De hecho, Carlos era el traductor del angolano Holden Roberto, cuya organización, el FNLA, estuvo financiada por la CIA. Durante el exilio de Roberto en los Estados Unidos, Moore pasaba mucho tiempo con él, pues este viajaba constantemente de Washington a Miami y viceversa, lo cual revela el tipo de círculos en los cuales él se movía.
Como expresara Fidel Castro en el año 2003 durante un diálogo sostenido en La Habana con maestros cubanos y extranjeros:
"Aun en sociedades como la de Cuba, surgida de una revolución social radical donde el pueblo alcanzó la plena y total igualdad legal y un nivel de educación revolucionaria que echó por tierra el componente subjetivo de la discriminación, esta existe todavía de otra forma".
Fidel, como expresara en el `Mensaje desde Cuba a los intelectuales y artistas afronorteamericanos' el 2 de diciembre de 2009, describió esto como "una discriminación objetiva, un fenómeno asociado a la pobreza y a un monopolio histórico del conocimiento".
Las críticas acerca de la existencia de racismo en Cuba se discuten en el marco del gobierno cubano y de la sociedad civil. Existen y ha habido intensos debates y cambios de política dentro de estas estructuras relacionados con la erradicación de 500 años de racismo en Cuba.
Las políticas cubanas contra toda forma de discriminación y a favor de la igualdad tienen como base la Constitución de Cuba. Según los afrocubanos:
"Como nunca antes en la historia de nuestro país, los negros y mestizos han hallado, en el proceso de transformaciones emprendido en el último medio siglo, oportunidades de realización social y personal, sustentadas en políticas y programas que han propiciado el despegue de lo que llamó el antropólogo cubano Don Fernando Ortiz la impostergable fase integrativa de la sociedad cubana." `Mensaje desde Cuba a los intelectuales y artistas afronorteamericanos', 2 de diciembre de 2009.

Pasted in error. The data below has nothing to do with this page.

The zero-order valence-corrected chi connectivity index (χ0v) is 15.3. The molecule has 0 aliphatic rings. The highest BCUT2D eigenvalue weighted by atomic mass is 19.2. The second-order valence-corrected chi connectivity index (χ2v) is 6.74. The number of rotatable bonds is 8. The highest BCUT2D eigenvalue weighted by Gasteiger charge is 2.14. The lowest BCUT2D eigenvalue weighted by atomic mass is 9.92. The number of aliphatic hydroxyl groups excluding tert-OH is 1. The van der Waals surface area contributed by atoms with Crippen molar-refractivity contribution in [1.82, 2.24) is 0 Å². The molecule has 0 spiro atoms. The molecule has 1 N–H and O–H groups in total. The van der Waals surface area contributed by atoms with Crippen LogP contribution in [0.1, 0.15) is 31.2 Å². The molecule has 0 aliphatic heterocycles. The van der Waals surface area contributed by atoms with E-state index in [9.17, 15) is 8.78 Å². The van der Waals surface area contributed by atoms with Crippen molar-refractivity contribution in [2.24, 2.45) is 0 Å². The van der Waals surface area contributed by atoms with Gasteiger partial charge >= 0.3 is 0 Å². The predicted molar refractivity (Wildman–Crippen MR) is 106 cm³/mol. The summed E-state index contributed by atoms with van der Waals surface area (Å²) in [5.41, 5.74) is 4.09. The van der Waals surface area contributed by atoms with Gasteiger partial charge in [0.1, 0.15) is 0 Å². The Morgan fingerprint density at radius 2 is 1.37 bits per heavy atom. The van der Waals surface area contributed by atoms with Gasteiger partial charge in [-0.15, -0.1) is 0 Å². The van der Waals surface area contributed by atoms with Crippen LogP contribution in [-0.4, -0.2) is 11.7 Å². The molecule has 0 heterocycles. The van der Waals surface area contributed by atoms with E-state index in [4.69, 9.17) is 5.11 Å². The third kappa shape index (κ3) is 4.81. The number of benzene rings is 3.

El pueblo de Cuba, al elegir a sus representantes a la Asamblea Nacional, ha seleccionado a un grupo muy diverso, que incluye decenas de cubanos negros que se desempeñan de forma destacada en muchas funciones claves. De hecho, la composición racial de la Asamblea Nacional de Cuba es tan diversa que si Cuba estuviese "enferma" de racismo, ¿cómo ha sido entonces que estos hermanos y hermanas resultaran electos? Algo diferente ocurrió cuando se creó el Caucus Negro en el Congreso en el año 1970, dada la necesidad que había aquí en los Estados Unidos de defender constantemente las libertades civiles arduamente conquistadas y el derecho a iguales oportunidades por los cuales los afronorteamericanos han luchado durante siglos.
A diferencia de los signatarios de la Declaración del 1ro de diciembre de 2009, nosotros no hemos olvidado que en las luchas contra el colonialismo y el apartheid, cuando África lanzó un llamado, Cuba respondió. A diferencia de otros "amigos" de África, Cuba le brindó ayuda al pueblo de África del Sur, sin negociar ni un solo acuerdo para tener acceso a recursos ni a nada más. La solidaridad de Cuba con el pueblo de África del Sur en la Batalla de Cuito Cuanavale librada en Angola en el año 1988 marcó un momento decisivo en la derrota del apartheid. Recordamos y aplaudimos el hecho de que Cuba haya ofrecido maestros, técnicos, doctores y otro personal médico, así como educación médica gratuita a los jóvenes de América Latina, el Caribe, África y Asia. Durante los últimos cuarenta años, más de 35 000 jóvenes africanos han sido educados gratuitamente en las escuelas de medicina, los institutos tecnológicos y las universidades cubanas.
Nosotros, los abajo firmantes, pensamos que el verdadero "insensible desprecio por los derechos de los ciudadanos" está justo aquí, en los Estados Unidos, siendo el Huracán Katrina la prueba más evidente de ello, pues Cuba fue uno de los primeros países en ofrecer ayuda material y humanitaria, la cual fue, en cambio, rechazada por el gobierno de los Estados Unidos. El gobierno de los Estados Unidos continúa gastando miles de millones de dólares en las guerras que libra en otros países, mientras desatiende a los afronorteamericanos y a los pobres, quienes generalmente están sometidos a una atención médica y una educación de inferior calidad, a la falta de viviendas decentes y asequibles, a la violencia urbana y la brutalidad policial, a un desempleo agobiante y a la falta de los empleos que la gente necesita para vivir decentemente.
Cuba es el ÚNICO país del mundo que les brinda educación médica gratuita a los estudiantes estadounidenses que desean convertirse en médicos; que ofrece becas completas, que incluyen la matrícula, el alojamiento, la comida y TODAS las demás contingencias. Muchos de estos estudiantes son afronorteamericanos cuyos sueños de convertirse en médicos para prestar servicio en sus comunidades nunca habrían podido materializarse.